by Nathan Pilling
In 2008, drug overdose overtook motor vehicle traffic accidents as the leading cause of death from injuries in the U.S. The jump can largely be attributed to increases in prescription painkiller abuse, according to a Los Angeles Times analysis of government data. Prescription drug abuse occurs when a person takes a drug prescribed for someone else or in a way it was not intended.
The 2010 National Survey on Drug Use and Health found that approximately 2.4 million Americans used prescription drugs for a recreational purpose for the first time in the past year. According to an analysis of government data done by Phillip Thornton, Ph.D., vice chair of experiential programs and associate professor of pharmacy practice, more alarming is the fact that adolescents are increasingly abusing drugs, with a 300 percent increase in misuse of prescription drugs since 1994.
With statistics confirming this growing problem in the United States, the Cedarville University School of Pharmacy is addressing the situation through direct public education. Beginning in 2013, pharmacy faculty members and student pharmacists will visit schools, service organizations, churches or wherever they can share the alarming news and communicate the common misperceptions about prescription drug abuse.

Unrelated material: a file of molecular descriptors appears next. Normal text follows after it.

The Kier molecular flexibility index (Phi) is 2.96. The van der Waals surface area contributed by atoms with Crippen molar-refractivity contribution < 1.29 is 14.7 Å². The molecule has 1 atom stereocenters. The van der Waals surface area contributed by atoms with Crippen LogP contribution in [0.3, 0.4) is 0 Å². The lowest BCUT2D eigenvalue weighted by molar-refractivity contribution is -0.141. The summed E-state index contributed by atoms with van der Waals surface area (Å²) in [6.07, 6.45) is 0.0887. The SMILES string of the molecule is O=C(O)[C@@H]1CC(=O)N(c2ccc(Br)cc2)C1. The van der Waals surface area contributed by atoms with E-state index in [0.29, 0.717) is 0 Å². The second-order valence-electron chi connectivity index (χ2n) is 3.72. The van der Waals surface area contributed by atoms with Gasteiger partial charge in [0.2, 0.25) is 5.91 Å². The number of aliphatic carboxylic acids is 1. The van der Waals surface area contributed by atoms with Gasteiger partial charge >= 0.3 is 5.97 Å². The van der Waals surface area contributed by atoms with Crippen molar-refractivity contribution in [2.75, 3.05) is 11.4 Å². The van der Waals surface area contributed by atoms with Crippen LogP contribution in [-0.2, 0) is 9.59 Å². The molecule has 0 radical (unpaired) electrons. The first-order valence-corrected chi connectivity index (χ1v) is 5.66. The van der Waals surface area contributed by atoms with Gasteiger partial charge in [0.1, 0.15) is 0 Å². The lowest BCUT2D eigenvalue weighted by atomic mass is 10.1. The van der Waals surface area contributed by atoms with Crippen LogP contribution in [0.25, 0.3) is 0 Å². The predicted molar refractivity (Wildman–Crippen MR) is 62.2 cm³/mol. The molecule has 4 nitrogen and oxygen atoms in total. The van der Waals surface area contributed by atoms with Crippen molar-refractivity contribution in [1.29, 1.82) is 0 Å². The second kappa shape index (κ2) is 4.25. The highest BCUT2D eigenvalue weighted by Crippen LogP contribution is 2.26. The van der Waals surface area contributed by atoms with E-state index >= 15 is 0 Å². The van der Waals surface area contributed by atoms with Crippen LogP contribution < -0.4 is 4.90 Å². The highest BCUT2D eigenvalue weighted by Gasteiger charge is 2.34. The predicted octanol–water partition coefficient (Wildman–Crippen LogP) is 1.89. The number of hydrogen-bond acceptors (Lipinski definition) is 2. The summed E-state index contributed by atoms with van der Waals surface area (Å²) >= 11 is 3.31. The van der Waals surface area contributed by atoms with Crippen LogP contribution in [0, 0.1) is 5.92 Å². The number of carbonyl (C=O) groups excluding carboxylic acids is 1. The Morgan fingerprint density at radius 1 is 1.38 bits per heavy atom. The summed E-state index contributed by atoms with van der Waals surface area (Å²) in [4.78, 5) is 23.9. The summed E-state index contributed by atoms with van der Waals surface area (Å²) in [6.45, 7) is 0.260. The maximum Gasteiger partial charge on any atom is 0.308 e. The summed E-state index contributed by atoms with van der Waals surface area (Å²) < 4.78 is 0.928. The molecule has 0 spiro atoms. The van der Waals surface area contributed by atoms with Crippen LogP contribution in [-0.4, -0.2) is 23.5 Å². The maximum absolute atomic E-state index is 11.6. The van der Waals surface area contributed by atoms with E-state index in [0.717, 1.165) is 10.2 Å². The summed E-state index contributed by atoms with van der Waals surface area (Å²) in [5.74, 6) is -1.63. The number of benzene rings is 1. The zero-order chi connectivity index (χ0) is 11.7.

“Our plan is to go out to high schools and to any organization that will welcome us to have discussions to make people aware of the challenge,” said David Ormsbee, assistant dean of the School of Pharmacy. “It’s like any other abuse situation: you first need to make people aware of the potential dangers.”
In addition to hearing from Cedarville faculty members who are experts in the area of the effects of drugs on the body, attendees will hear testimonials from individuals with past prescription drug abuse experiences. The main emphases for the discussions will include the problems from prescription drug abuse and the dangers of such misuse. Each presentation is expected to last 30-45 minutes. “We want to confront this challenge head-on,” Ormsbee said. “We ultimately want these talks to decrease the number of accidental deaths and save lives.”
Cedarville University is currently seeking venues to engage both teenage students and the public at large on these topics. Requests for these presentations can be made by calling the School of Pharmacy at 800-233-2784.
Located in southwest Ohio, Cedarville University attracts 3,400 undergraduate, graduate and online students to more than 100 areas of study. Celebrating 125 years of inspiring greatness, Cedarville is a Christ-centered learning community recognized nationally for rigorous academic programs, strong graduation and retention rates, accredited professional and health science offerings and leading student satisfaction ratings. Visit the University online at www.cedarville.edu.